The Georgics and Eclogues of Virgil: Translated Into English Verse by Theodore Chickering Williams, with an Introduction by George Herbert Palmer

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Harvard University Press, 1915 - 166 pages

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Page 167 - This book is a preservation photocopy. It was produced on Hammermill Laser Print natural white, a 60 # book weight acid-free archival paper which meets the requirements of ANSI/NISO Z39.48-1992 (permanence of paper) Preservation photocopying and binding by Acme Bookbinding Charlestown, Massachusetts CD 1995 The borrower must return this item on or before the last date stamped below.
Page 65 - My fondest prayer is that the Muses dear, Life's joy supreme, may take me to their choir, Their priest, by boundless ecstasy possessed. The heavenly secrets may they show, the stars, Eclipses of the sun, the ministries Of the laborious moon, why quakes the earth, And by what power the oceans fathomless Rise, bursting every bound, then sink away To their own bed; why wintry suns so swift Roll down to ocean's stream; what obstacle Opposes then the lingering wheels of night.
Page 66 - Twixt brothers breaking faith. . . . he need not weep For pity of the poor, nor lustful-eyed View great possessions. He plucks mellow fruit From his own orchard trees and gathers in The proffered harvest of obedient fields. Of ruthless laws, the forum's frenzied will, Of public scrolls of deed and archive sealed, He nothing knows. Let strangers to such peace Trouble with oars the boundless seas or fly To wars, and plunder the palaces of kings; Make desolate whole cities. ... A man here hoards His...
Page 18 - ... in their undergraduate years, and in the years immediately following. In fact, he and Williams were, in a sense, chums for a time, in one of the Harvard halls. Of Williams, too, and soon after his lamented death, in introducing his translation of "The Georgics and Eclogues of Virgil," Palmer wrote: "This open-mindedness, intellectual refinement, and disposition to create his own modes of speech made poetry, and indeed Fine Art of all sorts, a constant ingredient of his daily life. It never became...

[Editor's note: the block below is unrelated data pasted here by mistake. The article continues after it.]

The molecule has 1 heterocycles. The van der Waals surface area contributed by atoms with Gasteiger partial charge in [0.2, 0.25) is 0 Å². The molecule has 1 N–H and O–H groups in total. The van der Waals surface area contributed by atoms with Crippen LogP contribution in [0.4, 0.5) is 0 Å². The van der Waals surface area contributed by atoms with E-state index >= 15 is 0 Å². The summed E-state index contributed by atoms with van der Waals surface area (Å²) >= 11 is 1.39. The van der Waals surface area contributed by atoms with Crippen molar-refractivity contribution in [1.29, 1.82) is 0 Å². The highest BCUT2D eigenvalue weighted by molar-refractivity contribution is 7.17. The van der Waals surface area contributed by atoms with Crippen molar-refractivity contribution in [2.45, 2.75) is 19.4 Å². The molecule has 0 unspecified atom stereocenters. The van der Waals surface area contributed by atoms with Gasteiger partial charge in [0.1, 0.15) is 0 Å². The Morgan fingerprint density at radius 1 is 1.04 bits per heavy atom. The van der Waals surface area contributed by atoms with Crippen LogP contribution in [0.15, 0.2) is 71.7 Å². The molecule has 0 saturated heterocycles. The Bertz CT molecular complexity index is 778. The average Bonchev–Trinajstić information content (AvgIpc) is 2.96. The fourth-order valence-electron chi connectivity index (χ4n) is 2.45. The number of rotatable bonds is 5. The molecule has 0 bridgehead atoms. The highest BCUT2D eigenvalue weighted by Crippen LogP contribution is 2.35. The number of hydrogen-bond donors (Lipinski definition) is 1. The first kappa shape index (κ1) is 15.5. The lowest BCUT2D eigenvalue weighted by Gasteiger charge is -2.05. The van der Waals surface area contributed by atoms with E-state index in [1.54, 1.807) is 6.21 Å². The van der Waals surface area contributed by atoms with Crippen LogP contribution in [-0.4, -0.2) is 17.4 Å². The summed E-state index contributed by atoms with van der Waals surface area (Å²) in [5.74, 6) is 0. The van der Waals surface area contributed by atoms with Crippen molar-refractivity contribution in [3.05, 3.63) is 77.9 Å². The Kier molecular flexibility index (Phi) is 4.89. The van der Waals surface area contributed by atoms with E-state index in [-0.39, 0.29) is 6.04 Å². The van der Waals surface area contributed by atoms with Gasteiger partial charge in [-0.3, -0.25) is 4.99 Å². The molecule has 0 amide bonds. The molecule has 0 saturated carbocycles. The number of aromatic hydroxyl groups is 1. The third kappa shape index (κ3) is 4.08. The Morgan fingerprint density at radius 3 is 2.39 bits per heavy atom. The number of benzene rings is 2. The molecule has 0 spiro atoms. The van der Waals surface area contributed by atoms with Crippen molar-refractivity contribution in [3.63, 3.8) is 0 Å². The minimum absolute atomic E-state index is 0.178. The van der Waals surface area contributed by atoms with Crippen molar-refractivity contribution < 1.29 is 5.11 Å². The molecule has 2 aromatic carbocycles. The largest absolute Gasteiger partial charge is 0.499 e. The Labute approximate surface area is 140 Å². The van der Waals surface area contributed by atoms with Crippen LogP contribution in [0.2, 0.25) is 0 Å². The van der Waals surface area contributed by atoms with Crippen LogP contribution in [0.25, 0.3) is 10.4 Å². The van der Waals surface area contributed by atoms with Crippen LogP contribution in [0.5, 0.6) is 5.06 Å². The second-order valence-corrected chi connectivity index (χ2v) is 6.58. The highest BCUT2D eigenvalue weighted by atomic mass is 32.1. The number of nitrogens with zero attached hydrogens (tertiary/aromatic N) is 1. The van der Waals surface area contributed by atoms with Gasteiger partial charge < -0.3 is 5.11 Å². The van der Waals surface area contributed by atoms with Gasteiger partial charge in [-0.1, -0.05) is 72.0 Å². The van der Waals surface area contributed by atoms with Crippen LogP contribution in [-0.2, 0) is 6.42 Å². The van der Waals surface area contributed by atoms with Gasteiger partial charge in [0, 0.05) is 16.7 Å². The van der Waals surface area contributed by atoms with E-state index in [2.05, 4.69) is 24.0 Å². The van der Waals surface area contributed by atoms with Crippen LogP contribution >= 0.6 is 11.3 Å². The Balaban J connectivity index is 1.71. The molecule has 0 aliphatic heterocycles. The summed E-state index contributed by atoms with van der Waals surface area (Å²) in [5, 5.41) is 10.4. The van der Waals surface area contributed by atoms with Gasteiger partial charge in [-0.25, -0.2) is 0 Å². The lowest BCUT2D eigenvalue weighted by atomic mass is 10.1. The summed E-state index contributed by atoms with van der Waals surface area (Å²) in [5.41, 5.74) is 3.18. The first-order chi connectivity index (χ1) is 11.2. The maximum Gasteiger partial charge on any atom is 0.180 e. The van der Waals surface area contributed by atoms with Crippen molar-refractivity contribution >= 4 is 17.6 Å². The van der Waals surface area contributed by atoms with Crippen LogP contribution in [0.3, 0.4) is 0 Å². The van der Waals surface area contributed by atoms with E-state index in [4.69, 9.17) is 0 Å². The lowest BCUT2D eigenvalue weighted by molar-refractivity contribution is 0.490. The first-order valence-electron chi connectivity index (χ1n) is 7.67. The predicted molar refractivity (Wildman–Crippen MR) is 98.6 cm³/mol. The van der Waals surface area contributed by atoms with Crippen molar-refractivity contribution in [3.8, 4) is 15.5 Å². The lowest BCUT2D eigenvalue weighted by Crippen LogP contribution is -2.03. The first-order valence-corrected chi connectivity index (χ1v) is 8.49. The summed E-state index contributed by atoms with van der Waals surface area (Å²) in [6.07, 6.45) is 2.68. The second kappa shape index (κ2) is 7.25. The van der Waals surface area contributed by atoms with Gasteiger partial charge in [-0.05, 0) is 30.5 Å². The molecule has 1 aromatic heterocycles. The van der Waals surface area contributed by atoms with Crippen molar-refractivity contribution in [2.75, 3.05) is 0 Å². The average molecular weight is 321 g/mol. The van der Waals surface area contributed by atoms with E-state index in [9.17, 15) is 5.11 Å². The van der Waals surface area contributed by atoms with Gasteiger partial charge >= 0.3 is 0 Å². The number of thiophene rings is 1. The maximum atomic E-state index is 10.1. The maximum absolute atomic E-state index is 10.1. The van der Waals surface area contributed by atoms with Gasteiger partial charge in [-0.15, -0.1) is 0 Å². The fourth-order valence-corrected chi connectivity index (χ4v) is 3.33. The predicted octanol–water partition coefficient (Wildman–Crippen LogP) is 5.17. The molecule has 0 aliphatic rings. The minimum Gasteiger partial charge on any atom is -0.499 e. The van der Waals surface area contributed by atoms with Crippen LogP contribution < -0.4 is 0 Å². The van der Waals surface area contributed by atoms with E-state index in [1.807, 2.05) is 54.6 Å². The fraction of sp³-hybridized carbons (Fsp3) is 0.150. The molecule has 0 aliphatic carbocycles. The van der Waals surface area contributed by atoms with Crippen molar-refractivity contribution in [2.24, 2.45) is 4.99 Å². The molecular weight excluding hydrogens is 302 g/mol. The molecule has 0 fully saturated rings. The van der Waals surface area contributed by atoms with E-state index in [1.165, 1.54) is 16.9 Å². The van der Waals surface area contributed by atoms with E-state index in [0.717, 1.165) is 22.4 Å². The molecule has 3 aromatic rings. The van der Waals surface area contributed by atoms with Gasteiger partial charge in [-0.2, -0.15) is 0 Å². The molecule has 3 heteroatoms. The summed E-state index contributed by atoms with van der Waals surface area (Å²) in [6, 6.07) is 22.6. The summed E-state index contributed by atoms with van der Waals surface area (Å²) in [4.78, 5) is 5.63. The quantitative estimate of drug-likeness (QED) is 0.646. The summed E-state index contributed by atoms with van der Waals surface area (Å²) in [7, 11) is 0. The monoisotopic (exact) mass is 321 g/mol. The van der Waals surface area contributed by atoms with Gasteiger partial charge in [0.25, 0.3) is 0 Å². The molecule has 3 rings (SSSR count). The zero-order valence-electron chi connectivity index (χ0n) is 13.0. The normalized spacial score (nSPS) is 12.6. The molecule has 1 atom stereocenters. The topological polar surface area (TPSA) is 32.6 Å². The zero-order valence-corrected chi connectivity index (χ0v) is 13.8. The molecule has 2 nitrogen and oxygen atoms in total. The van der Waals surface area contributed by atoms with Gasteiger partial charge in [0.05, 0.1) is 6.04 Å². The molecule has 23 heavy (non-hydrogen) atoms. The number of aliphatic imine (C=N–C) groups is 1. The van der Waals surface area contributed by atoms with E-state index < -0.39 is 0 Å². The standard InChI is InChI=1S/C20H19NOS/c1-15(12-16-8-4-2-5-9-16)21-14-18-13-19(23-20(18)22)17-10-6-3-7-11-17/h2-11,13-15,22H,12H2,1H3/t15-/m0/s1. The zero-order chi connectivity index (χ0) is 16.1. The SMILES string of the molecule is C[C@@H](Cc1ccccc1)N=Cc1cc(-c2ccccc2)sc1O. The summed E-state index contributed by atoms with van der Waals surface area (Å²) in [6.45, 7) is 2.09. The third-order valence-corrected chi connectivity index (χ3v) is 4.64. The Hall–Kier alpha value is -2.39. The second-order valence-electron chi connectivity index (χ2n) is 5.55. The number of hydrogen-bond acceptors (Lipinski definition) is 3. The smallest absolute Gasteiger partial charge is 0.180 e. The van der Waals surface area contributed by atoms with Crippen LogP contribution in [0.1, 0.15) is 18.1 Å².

Page 67 - One day such reek exultant, on the next Lose evermore the long-loved hearth and home. Meanwhile the husbandman upturns the glebe With well-curved share, inaugurating so The whole year's fruitful toil, by which he feeds His native land, his children's children too, His flocks and herds, and cattle worth his care. , Ever the gifts flow on : the liberal year Teems with good apples, with the flock's increase, And sheaves of tasselled corn; the furrowed fields Bestow in bursting barns their goodly store.
Page 19 - All who met him felt his unselfish character and were fascinated by its blending of virility and loveliness. Religion went all through him. He might be said to live with the Eternal and to be ever engaged in tracking its presence through temporal things.
Page 108 - Then there's a useful flower Growing in meadows, which the country folk Call star-wort, not a blossom hard to find, For its large cluster lifts itself in air Out of one root; its central orb is gold But it wears petals in a numerous ring Of glossy purplish blue; 'tis often laid In twisted garlands at some holy shrine. Bitter its taste; the shepherds gather it In valley-pastures where the winding streams Of Mella flow. The roots of this steeped well In hot, high-flavored wine, thou may'st set down...
Page 100 - But when the swarm flits aimless through the air Heeds not its honied treasure, and would soar Free of the cool hives, in such idle play Thy art must govern their inconstant mind. The task is easy. Thou hast but to clip The leaders...
Page 51 - But neither flowering groves Of Media's rich realm, nor Ganges proud, Nor Lydian fountains flowing thick with gold, Can match their glories with Italia; Not Bactria nor Ind, nor all the wealth Of wide Arabia's incense-bearing sands. This land by Jason's bulls with breath of flame Never was ploughed, nor planted with the teeth Of monstrous dragon, nor that harvest grew Of helmed warrior-heads and myriad spears. But full-eared corn and goodly Massic wine Inhabit here, with olives and fat herds. The...
Page 138 - Now come the world's last days, the age foretold By Cumae's prophetess in sacred song. The vast world-process brings a new-born time. Once more the Virgin comes and Saturn's reign, Behold a heaven-born offspring earthward hies! Holy Lucina, lend thy light and aid The while this child is born before whose power The iron race of mortals shall away, And o'er this earth a golden people reign, For blest Apollo is at last their king.

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